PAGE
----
How to Iterate Through Dictionaries Using Basic Python Tools
00:00 Hi everyone! In this video, we’re going to be going through how to iterate through dictionaries using basic Python tools. So, let’s get right into it and head over to the terminal.
As you can see, we’ve got our trusty old reliable
example dictionary, which maps
00:18 So, we already talked about how you can look at just one element of a dictionary. You can plug in a key and you get out the value, right? So given a key, you can access a value.
But what if you want to access all of the values, or get to all of the keys? And if you don’t know the keys in advance, you obviously can’t say—you know, if you don’t know if there’s a key named
'greeting' or not, then you’re going to risk if you try to access it that there’s no key named
So, how do you iterate through the keys in a dictionary? Well, your first instinct, if you’re familiar with iterating through lists, might be to just say
for thing in example:
print(thing). And that’s a reasonable approach.
01:03 A lot of things in Python work exactly this way. So let’s give it a shot.
What happens? Ah!
species. So, first off, we did in fact get something. And we got what? The keys!
'species'. So you can just iterate directly through a dictionary if you want to access the keys, which is pretty amazing.
And let’s see how we can get the values with just the keys. Well, we can now say
for key in example: print(key), and then we can just say
example at the
Boom. And oh great, look! If we go back to
example, we’ve got the keys and we’ve got the values, right? And we could get a little fancier, if we wanted to, say, print a nice little mapping marking just to emphasize this. Oh, sorry.
Just to emphasize that. So we see that
color maps to
fruit maps to
species maps to
dog, et cetera. So, that’s all super easy. Well, how does this actually work? Well, to check this out, we can use the
dir() function, which is a very nice builtin that Python gives you which lets you examine the inner functions and attributes of any object.
We can just plug in an empty dictionary and we can then call the
dir() function on it to see just what its attributes are.
And the reason I’m interested in this is because among all of these awesome methods and things that we see here—some of which we’ll look at later, like
'popitem'—there is one called
And if we do
dir() of a list, we’ll see it also has an
'__iter__'. And so anything in Python that has this built-in
.__iter__() function, you can just iterate through with a
for loop, or even other kinds of iterators.
You can just say
for key in example: print(key), as I already showed you. So, this is pretty sweet, but what you might say is “Well, this is cool and all, but maybe I don’t want to…For example, maybe I want to just access the values or something.” Luckily, Python has a way of dealing with this as well.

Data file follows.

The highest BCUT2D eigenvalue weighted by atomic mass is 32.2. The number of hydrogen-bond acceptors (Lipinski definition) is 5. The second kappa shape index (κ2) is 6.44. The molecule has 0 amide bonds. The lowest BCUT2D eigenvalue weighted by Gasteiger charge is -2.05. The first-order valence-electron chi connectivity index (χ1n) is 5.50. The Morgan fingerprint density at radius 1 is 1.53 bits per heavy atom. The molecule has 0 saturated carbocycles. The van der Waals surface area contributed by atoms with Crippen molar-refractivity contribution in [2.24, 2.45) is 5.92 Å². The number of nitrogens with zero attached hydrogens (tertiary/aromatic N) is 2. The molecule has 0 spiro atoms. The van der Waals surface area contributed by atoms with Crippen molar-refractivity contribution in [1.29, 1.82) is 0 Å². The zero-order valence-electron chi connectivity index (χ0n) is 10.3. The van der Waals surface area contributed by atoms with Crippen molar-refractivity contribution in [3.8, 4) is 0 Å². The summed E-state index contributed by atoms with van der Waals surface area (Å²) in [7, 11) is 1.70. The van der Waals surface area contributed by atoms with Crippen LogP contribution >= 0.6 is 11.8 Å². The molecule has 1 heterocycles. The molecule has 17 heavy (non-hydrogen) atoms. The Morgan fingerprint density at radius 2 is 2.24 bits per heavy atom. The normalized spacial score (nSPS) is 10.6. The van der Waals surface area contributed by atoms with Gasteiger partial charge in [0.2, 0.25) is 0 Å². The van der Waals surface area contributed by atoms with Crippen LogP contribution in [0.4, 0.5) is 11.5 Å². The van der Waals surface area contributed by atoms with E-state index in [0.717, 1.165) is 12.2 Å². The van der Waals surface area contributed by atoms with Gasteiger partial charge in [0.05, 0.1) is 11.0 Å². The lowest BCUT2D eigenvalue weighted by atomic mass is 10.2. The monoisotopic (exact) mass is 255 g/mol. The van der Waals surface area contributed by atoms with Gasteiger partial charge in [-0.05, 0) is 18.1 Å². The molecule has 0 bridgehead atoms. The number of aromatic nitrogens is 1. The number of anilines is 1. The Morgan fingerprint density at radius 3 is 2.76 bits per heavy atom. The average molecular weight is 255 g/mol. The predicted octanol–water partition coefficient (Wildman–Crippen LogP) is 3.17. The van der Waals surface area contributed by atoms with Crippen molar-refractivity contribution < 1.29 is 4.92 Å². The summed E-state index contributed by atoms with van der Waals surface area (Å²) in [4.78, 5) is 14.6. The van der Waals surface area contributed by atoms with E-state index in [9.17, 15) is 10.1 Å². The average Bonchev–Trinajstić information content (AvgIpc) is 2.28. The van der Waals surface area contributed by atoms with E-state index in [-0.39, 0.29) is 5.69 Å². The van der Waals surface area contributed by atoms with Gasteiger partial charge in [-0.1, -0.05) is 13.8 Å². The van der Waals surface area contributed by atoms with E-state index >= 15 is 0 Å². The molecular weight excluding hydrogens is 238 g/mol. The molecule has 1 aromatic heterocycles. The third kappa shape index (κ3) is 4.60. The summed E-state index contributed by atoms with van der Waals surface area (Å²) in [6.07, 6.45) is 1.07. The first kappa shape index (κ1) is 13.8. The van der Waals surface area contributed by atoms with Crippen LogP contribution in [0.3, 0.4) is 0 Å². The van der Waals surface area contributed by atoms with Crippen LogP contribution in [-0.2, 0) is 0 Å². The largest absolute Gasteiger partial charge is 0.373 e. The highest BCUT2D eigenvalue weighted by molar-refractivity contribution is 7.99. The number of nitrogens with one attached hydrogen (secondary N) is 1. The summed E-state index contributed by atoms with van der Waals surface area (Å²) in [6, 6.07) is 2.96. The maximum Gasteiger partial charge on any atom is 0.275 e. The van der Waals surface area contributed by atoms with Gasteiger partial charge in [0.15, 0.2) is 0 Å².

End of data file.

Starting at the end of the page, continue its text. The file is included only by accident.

We can say
for value in example.values():
and then we’ll just say
print(value). Oh look! There we are. Just the values, right? This is a pretty cool set of functions that a dictionary provides and we could see it as well if we were to go back up to when you printed out all of the inner functions.
But there’s also a
for key in example.keys():, which does exactly the same thing. This works just like iterating straight through the dictionary.
03:44 But you might be saying, “Well, why is this useful, then, if it’s just the same as going through the keys? And even the values, you can get all the values from the keys if you have the keys.” Well, let’s take a look again.
We can just print out, like,
example.values() and see exactly what it is. Well, it’s a
dict_values object. And I’ll tell you, you wouldn’t know this quite from looking at it, but this
dict_values object is a view object, which is a really interesting kind of object.
It’s a dynamic view on the values of the dictionary, so it changes as the dictionary does. But what it does for you that’s different than just iterating straight through the dictionary is that you can pass this
example.values() object to other applications without giving access to your dictionary, which is really useful when you start to get into object-oriented design.
And then one final way to get access to these keys and values is a very convenient one, which I like to use a lot because it’s really very simple. You can say
for item in example.items():
print(item). Aha! So, what do we have here? Well, here we have, again, these keys and values.
But what kind of arrangement are they in? Well, to see what that is we can say
print(type(item)). Ah, sorry. Here we are.
print(type(item)). Well, they’re all tuples. Which is pretty cool, and it’s a nice way of doing this because then you can have arbitrarily many items and they’re all represented in a nice way.
But what this really is great for is you can use tuple unpacking and you can say
for key, value in example:—not
ellipsis, what’s that?
And then we’ll again use this nice little mapping thing. And you can get access to the key and the value with just one simple statement. And so this means you don’t have to rely on the original dictionary at all inside your
for loop, because you already have access to a representation of the key and the value, just as it is, with this
05:47 So, that’s some simple ways to iterate through dictionaries. In our next video, we’re going to cover how to actually modify those keys and values as you move through the dictionary. So stay tuned for that, and thanks for listening.
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